LARIATNEWS.COM/LIFE


5

OPINION

Lariat

WEDNESDAY, OCTOBER 3, 2012

Rumor has it incoming freshmen have upper hand in Cal State Long Beach transfers

Don Congjuico

Staff Writer High School freshmen get priority to transfer to Cal State Long Beach. There are rumors circulating that high school seniors are getting priority into Cal State Long Beach with impacted majors. If this is true, the community college system can suffer a potential crucial blow to the number of admitted students that look to community college as a second option. As a college student myself currently in the community college system, I think this eventually leads to time lost studying in community college. Students in the current system thought it would be a good idea to take general education classes for cheap that are still equal to Cal States and University’s standards. For returning students it dims the light of re-invention and takes away the valuable resource of time. Community college is a place for rebirth whether it is for the unsure sophomore who doesn’t know what he or she loves to do yet or the successful entrepreneur who wants to live their life a little more adventurously. The priority rumored to be given to high school seniors to go into these higher institutions is actually counterproductive in terms of being economical. At this day and age it is very important to save money wherever possible. High school seniors that have little to no work experience end up getting loans if they can’t afford it or get the money from their parents. It is true that some students graduating their senior year are in the top of their class but the odds of them transferring to a Cal State school when there are better schools for them are close to none. The majority of seniors graduating this year are going to end up in a com-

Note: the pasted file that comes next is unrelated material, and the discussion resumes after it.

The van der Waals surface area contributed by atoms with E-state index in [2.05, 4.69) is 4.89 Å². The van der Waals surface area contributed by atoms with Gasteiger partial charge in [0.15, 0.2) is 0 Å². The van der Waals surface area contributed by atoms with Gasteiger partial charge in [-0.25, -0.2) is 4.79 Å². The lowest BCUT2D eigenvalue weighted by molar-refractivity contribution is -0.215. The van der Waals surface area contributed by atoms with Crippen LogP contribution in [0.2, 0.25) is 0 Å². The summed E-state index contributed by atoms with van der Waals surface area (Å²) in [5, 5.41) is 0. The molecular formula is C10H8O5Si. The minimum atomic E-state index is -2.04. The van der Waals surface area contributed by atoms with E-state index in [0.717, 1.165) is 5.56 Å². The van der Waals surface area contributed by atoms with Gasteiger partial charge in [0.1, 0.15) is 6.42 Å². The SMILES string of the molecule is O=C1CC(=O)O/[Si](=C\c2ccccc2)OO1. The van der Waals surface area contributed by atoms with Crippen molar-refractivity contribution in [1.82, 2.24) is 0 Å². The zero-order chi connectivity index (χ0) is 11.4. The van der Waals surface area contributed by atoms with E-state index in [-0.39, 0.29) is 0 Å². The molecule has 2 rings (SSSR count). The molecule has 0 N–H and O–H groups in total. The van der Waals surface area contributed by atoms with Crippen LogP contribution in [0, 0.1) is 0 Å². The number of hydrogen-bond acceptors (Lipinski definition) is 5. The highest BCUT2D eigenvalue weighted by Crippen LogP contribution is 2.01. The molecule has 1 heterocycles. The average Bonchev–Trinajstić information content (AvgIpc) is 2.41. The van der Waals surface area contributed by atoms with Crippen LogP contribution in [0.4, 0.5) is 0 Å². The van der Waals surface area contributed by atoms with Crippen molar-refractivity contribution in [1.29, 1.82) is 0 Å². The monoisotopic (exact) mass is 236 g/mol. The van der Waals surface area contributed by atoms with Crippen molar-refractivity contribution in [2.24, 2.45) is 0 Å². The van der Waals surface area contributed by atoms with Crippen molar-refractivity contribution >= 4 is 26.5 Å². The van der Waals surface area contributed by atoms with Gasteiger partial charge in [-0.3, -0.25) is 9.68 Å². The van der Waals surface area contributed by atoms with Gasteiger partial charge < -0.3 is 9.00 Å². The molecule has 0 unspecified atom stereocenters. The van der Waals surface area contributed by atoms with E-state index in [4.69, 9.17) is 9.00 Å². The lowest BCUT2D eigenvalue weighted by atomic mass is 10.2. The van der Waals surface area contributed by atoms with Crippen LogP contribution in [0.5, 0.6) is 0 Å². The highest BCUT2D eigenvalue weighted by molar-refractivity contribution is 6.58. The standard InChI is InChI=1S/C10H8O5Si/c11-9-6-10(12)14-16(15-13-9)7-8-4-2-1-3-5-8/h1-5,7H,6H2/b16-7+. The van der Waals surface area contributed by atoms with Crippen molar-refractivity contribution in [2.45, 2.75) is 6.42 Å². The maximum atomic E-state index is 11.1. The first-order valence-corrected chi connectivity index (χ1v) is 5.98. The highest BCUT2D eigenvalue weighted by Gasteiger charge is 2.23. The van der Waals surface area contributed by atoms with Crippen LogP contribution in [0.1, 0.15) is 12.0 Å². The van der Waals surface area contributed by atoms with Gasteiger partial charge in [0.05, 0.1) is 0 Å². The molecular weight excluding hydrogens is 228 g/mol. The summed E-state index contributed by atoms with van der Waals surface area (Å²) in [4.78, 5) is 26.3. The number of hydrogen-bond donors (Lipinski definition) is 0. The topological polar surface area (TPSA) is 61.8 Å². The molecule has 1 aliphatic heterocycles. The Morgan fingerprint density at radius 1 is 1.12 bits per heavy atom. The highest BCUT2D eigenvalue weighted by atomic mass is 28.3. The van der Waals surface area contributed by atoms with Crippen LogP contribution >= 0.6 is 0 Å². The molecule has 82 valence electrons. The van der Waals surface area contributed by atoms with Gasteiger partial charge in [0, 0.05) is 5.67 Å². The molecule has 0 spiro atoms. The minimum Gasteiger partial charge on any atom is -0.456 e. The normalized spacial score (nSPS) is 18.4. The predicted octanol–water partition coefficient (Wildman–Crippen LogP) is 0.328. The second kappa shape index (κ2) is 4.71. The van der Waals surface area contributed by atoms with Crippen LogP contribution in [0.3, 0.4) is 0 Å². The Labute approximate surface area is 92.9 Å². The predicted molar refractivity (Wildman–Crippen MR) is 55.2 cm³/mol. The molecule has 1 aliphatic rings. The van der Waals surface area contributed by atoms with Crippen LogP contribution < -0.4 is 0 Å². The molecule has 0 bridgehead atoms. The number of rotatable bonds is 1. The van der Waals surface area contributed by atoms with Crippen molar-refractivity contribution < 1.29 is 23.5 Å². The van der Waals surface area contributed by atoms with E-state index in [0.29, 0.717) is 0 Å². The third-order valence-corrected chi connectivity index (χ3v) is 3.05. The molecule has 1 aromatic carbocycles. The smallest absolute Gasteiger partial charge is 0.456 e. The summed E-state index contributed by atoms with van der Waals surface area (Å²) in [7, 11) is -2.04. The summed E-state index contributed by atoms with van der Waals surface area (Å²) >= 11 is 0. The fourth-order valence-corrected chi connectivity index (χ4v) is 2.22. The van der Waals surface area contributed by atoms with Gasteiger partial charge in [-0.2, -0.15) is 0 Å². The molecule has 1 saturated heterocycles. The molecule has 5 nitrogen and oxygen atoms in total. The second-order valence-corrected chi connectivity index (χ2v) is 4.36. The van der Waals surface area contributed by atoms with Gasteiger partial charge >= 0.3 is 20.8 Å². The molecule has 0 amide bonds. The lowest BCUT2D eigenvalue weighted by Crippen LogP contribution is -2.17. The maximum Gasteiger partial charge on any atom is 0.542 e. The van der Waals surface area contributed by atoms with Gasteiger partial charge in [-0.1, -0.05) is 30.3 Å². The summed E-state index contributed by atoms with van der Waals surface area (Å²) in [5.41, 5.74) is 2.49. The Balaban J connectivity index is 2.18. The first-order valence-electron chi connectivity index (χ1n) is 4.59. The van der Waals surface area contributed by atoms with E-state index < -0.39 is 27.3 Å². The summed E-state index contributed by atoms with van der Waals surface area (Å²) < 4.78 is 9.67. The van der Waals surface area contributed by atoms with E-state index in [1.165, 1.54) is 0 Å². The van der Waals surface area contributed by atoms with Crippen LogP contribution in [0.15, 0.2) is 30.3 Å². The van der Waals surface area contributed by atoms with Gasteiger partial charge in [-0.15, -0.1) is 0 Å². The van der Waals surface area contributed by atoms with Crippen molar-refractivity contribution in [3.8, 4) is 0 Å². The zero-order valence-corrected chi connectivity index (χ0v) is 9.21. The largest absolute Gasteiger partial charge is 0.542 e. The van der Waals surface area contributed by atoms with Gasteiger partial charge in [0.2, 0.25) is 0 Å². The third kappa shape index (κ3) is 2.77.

What’s cooking in the kitchen Steven Jung

munity college or a Cal State school but why must they go into a school that forces them to pay three times as much when they can get the same education for less. Pre-requisites are offered at both schools but why pay more to get the